Uhhh...I could be wrong, but like I said, I'm pretty sure there aren't any stable examples of any sort of atom with unpaired inner shell electrons in anything but the gas phase. So far as I know, unpaired electrons in solid materials are always on the outer shell. Although if you know of any specific counter-examples, I would be very interested to read about it.

    The reason why rare-earth elements make good magnets is because their unpaired electrons can have very high orbital angular momentum. Since the magnetic moments of the unpaired electrons in a material depends on the total angular momentum, and orbital angular momentum contributes to total angular momentum, higher orbital angular momentum=higher total angular momentum=higher magnetic moment. So each unpaired electron in a heavy rare-earth elements can have a much higher magnetic moment than an unpaired electron in a lighter element, like iron.

    Edit (forgot to address this):
    There are some examples of metals that in the gas phase will have unpaired electrons in the second-highest energy orbital due to complicated spin exchange interactions, but once any bonds form the orbital energy levels re-arrange and the unpaired electrons all end up in the outer shell.
     
    Last edited: Oct 5, 2009
  21. Billy T Use Sugar Cane Alcohol car Fuel Valued Senior Member

    Messages:
    23,198
    That is simply nonsense. (See many examples below.) Also you are wrong to think orbital angular momentum has anything to do with being paired or not. The standard designation of the orbital angular moment is: s, p, d, & f with 0, 1, 2, & 3 units of orbital momentum - It does NOT depend on the electrons being paired or not. The total angular monentum does.

    All of the rare earth elements 57 thru71 (All are given by atomic number below to save typing names) have ZERO total outer shell angular momentum. They have 2 paired s electrons so net spin is zero and all s electorns have zero angular momentum. I.e. 0 + 0 = 0.

    The following elements have a 4f unpaired electron: A = 58, 59, 61, 63, 64, 65, 67, 69, & 71.
    The following elements have a 5d unpaired electron: A = 58, & 64.
    The following elements have no unpaired electrons: A = 60, 66, & 70

    But I think you are also somewhat confused as “paired or not” is NOT the most important aspect for their magnetic properties. The pairing refers to the spin pairing. Although you do know that magnetic moment is related to that plus the orbital angular moment, and I hope that f electrons have more orbital angular momentum than d electrons and there can be more of them as there are two more possible projections of the orbital angular momentum. (7 projections for f and only 5 for d electrons)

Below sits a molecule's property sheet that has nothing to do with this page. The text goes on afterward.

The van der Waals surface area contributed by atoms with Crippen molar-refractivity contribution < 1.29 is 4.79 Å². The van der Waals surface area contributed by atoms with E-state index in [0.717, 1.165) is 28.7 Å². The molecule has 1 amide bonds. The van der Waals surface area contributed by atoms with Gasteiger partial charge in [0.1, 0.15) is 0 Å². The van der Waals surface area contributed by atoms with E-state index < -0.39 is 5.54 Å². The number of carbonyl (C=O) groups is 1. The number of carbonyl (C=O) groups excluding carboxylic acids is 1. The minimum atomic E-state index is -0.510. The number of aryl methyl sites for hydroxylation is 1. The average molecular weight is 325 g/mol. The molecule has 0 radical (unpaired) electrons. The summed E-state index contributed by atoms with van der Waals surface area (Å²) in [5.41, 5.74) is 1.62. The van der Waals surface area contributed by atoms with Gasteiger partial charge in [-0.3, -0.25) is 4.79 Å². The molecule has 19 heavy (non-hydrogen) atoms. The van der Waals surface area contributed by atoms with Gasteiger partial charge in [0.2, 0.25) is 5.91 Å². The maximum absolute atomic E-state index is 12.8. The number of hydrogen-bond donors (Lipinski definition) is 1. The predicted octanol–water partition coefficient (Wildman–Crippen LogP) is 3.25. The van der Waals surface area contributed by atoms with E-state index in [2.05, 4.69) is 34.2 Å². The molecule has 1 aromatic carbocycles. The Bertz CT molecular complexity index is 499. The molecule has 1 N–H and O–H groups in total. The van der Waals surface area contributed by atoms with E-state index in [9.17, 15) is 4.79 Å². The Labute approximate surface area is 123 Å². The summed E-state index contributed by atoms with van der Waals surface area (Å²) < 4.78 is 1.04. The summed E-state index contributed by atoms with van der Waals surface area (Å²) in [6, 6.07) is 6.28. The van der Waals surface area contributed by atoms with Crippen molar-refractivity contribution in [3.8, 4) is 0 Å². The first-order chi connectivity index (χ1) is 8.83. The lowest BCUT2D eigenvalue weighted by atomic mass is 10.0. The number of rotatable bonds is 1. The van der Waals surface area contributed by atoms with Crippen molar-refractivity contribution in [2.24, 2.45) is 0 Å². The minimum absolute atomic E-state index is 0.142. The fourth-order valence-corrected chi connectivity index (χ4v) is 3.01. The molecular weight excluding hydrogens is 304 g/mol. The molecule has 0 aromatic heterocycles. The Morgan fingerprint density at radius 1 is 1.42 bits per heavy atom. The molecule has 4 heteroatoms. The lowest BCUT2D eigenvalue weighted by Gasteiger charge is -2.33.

When a shell is either completely filled or empty it has no orbital angular momentum and in general a half filled or slight less than half filled shell can have the maximum orbital angular momentum.

    Consider A=60, Nd neodymium. It has NO unpaired electrons, yet makes the most powerful rare earth magnets. That is because it has four f electrons in shell n = 4 well shield from chemical distortion of the n = 4 electrons by 10 electrons in the n = 5 & 6 shells. I am sure that 2 of its 4 n = 4 electrons have zero projection (m = 0, if I remember the standard notation correctly). The other two probably have m = 1 & m = -1 but I am not sure of that. What this means in a classical POV is they are all zipping around in essential the same circular orbit, making a very large magnetic moment that can not be disturbed by being in a solid. When filled, the n = 4 shell will have 14 electrons and zero total angular momentum.

    The electronic structure of 61 Pm promethium is identical with 60, Nd neodymium except for one more n = 4 electron. This would add one unpaired unit of spin in that shell, so perhaps is even better than neodymium if equally easy to obtain. Some of the still higher A rare earths also would seem to be useful, but one must avoid even nearly completing an inner shell.
     
    Last edited by a moderator: Oct 5, 2009
  22. Nasor Valued Senior Member

    Messages:
    6,221
    After careful consultation with my old inorganic chemistry textbook, I have concluded that you are correct. Thanks for setting me straight.
     
  23. draqon Banned Banned

    Messages:
    35,006
    Plasma is magnetic, it has a self-induced magnetic field.
     

Share This Page